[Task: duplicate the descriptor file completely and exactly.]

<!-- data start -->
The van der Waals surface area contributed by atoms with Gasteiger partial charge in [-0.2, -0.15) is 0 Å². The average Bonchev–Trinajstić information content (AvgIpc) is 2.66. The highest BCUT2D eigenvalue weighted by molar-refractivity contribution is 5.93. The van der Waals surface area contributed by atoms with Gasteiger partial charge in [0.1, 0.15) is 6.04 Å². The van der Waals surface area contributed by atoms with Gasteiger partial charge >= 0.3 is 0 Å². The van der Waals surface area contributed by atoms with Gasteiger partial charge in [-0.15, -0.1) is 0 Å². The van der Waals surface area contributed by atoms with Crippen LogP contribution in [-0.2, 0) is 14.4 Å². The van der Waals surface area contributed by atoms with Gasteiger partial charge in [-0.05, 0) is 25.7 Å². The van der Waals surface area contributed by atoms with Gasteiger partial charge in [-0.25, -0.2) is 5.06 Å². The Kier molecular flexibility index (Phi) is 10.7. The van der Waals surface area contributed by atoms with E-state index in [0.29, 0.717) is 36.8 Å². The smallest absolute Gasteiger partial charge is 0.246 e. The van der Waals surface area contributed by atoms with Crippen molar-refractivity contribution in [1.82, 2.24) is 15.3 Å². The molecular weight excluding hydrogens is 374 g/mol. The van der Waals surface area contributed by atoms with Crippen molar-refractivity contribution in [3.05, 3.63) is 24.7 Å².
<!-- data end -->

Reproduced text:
The van der Waals surface area contributed by atoms with Gasteiger partial charge in [-0.2, -0.15) is 0 Å². The average Bonchev–Trinajstić information content (AvgIpc) is 2.66. The highest BCUT2D eigenvalue weighted by molar-refractivity contribution is 5.93. The van der Waals surface area contributed by atoms with Gasteiger partial charge in [0.1, 0.15) is 6.04 Å². The van der Waals surface area contributed by atoms with Gasteiger partial charge >= 0.3 is 0 Å². The van der Waals surface area contributed by atoms with Gasteiger partial charge in [-0.15, -0.1) is 0 Å². The van der Waals surface area contributed by atoms with Crippen LogP contribution in [-0.2, 0) is 14.4 Å². The van der Waals surface area contributed by atoms with Gasteiger partial charge in [-0.05, 0) is 25.7 Å². The van der Waals surface area contributed by atoms with Gasteiger partial charge in [-0.25, -0.2) is 5.06 Å². The Kier molecular flexibility index (Phi) is 10.7. The van der Waals surface area contributed by atoms with E-state index in [0.29, 0.717) is 36.8 Å². The smallest absolute Gasteiger partial charge is 0.246 e. The van der Waals surface area contributed by atoms with Crippen molar-refractivity contribution in [1.82, 2.24) is 15.3 Å². The molecular weight excluding hydrogens is 374 g/mol. The van der Waals surface area contributed by atoms with Crippen molar-refractivity contribution in [3.05, 3.63) is 24.7 Å².